In 1996 the Tai Dam group that met at First Church had secured their own building and become affiliated as its own church, Asian Church of the Open Bible (now called Lifesong Church of the Open Bible). My father was among its new members. He accepted Christ and immediately began praying for all of his children to come to know the Lord. About a year later with two young children, I gave church a try. I was not a regular attender at first, but as time went by I became fascinated by and loved the Word of God. When I accepted Christ, I started to pray earnestly for my husband, Nib, who became a believer as well.
I remember a sense of joy when I interpreted for guest speakers. I took an interest in reading the Lao Bible (even though I had only a second grade education in the Lao language) to keep abreast on formal biblical terminologies. Inste Global Bible College prepared me and introduced me to preaching. As I became more obedient, God opened more opportunities for me to serve at Lifesong. I assisted in recording radio programs in the Tai Dam language and coordinated the recording of the dubbing for the Jesus film, also in the Tai Dam language. (See picture below.)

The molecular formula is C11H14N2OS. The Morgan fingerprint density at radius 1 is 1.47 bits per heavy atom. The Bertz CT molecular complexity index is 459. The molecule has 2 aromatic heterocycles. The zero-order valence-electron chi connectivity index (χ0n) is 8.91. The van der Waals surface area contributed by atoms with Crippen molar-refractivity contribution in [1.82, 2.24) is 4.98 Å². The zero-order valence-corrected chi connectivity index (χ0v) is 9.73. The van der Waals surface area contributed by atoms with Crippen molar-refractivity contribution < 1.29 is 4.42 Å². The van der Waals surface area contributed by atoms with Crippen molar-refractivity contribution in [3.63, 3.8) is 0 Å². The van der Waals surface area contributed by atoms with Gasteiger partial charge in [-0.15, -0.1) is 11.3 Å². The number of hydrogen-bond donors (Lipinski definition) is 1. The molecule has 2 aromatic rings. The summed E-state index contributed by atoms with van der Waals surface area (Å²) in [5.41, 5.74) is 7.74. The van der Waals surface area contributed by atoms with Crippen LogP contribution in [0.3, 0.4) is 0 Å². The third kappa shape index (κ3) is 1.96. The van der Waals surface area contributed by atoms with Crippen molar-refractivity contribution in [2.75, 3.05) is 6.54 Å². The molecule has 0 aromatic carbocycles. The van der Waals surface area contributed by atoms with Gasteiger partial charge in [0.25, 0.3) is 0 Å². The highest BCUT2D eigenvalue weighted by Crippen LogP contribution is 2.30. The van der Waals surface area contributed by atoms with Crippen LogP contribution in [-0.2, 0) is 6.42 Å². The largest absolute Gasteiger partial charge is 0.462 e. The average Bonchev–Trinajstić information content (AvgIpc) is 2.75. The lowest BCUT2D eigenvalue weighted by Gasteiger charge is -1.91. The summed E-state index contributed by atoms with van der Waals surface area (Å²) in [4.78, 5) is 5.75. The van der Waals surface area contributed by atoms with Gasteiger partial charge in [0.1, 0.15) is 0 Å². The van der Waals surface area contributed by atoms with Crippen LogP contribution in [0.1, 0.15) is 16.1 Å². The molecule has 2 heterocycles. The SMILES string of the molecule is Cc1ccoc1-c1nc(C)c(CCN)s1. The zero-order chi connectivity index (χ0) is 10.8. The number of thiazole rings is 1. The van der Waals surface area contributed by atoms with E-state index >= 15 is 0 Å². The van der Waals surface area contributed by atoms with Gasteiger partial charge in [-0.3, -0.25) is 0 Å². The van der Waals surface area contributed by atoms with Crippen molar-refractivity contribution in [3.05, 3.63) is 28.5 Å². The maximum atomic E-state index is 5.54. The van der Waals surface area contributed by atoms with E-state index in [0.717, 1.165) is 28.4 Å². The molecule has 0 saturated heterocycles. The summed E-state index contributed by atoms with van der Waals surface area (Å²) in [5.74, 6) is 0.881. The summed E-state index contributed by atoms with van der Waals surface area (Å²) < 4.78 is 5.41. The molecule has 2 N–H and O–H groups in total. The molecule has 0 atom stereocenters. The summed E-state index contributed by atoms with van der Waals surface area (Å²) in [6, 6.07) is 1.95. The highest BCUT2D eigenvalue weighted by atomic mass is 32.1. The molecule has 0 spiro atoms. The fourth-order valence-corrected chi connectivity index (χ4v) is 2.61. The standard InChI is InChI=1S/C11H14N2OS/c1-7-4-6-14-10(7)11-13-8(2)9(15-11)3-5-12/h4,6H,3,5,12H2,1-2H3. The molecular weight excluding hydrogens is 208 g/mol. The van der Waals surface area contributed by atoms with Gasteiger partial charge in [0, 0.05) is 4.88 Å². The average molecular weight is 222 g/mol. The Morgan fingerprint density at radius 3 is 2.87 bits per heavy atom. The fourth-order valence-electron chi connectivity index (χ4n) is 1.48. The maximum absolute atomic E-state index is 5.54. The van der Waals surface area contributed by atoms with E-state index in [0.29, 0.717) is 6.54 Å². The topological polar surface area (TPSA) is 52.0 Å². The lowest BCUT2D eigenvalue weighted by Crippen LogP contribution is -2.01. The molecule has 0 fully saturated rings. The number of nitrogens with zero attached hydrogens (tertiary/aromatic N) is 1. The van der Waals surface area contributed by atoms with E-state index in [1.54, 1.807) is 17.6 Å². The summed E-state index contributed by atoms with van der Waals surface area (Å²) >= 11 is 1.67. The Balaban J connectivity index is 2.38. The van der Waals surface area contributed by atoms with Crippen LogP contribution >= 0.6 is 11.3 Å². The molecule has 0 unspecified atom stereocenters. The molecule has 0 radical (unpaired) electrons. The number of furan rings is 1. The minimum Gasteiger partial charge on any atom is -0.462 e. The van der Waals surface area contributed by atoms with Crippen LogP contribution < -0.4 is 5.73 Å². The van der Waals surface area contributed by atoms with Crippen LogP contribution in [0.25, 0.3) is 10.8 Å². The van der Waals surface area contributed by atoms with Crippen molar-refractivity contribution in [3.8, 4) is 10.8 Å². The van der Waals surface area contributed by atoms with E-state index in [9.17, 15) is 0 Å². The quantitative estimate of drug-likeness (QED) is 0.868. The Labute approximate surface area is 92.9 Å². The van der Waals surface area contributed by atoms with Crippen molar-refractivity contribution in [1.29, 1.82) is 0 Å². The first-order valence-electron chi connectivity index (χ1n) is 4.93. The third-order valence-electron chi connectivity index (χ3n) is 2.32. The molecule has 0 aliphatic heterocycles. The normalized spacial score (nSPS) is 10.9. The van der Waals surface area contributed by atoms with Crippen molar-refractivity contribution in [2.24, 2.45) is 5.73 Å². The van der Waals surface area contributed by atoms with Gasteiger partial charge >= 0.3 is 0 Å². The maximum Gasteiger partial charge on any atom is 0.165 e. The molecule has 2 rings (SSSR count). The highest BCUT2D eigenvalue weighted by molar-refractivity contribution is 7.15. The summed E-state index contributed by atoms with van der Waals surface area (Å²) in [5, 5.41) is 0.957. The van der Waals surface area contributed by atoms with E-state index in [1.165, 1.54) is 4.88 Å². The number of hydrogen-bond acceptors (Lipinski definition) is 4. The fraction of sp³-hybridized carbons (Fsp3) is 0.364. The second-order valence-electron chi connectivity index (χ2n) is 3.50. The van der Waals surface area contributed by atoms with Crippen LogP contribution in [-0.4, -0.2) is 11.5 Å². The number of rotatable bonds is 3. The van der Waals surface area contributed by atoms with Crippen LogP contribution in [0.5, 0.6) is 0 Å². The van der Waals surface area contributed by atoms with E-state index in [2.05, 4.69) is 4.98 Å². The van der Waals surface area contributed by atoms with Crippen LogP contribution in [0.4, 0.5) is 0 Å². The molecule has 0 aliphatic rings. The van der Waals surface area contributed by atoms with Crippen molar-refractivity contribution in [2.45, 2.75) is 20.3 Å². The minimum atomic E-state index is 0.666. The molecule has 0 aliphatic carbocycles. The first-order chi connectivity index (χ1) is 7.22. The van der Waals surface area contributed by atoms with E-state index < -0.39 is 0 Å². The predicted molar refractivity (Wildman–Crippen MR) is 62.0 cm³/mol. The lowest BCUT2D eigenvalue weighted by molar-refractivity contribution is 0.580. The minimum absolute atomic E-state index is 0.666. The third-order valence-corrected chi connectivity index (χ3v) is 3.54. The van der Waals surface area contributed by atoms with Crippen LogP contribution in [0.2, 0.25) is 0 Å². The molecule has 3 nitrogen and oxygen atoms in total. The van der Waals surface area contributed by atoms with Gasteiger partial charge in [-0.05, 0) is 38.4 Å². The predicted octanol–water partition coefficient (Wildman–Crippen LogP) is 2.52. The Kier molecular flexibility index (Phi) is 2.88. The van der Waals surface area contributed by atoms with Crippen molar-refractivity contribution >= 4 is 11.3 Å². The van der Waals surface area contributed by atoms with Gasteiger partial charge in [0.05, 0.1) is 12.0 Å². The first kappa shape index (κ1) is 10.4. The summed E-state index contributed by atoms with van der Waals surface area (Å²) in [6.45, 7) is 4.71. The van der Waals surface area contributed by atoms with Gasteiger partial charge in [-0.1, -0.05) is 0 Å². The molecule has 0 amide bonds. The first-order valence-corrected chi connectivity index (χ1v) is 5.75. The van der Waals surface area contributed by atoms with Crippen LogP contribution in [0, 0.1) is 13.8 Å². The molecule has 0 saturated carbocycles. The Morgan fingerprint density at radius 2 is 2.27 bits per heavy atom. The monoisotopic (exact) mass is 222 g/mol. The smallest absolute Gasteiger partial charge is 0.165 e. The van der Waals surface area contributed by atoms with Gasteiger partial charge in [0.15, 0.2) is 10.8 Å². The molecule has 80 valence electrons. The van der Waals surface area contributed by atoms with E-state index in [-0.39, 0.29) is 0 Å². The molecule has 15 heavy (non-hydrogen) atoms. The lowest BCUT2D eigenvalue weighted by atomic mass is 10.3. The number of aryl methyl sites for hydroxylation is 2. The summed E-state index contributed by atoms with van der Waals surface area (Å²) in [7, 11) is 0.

When asked to preach, I never thought about preaching as a calling. God simply gave me a special joy and a sense of understanding His Word. I thought I was just stepping in to help out. It was the “right thing” to do after all. Every time I was introduced as an assistant pastor, I was tickled by the notion but again brushed it off as just “helping out.” I didn’t feel qualified. I didn’t feel like I had the ability to relate to people. My life was not that exciting; it was as normal as could be. I didn’t have “problems,” so I wouldn’t know how to help or comfort someone with problems. I was okay with being a full-time high school mathematics teacher and helping out with ministry occasionally.
When a friend from the congregation asked if I had ever thought of being a pastor, I laughed and responded that I hadn’t thought that far. Besides, being a woman pastor did not seem desirable because I felt like we live in a man’s world. A month or two later, our church board members contacted our regional office asking for help in searching for a new pastor because our current pastor, Mike Rasavanh, was transitioning into overseas missions (see page 28).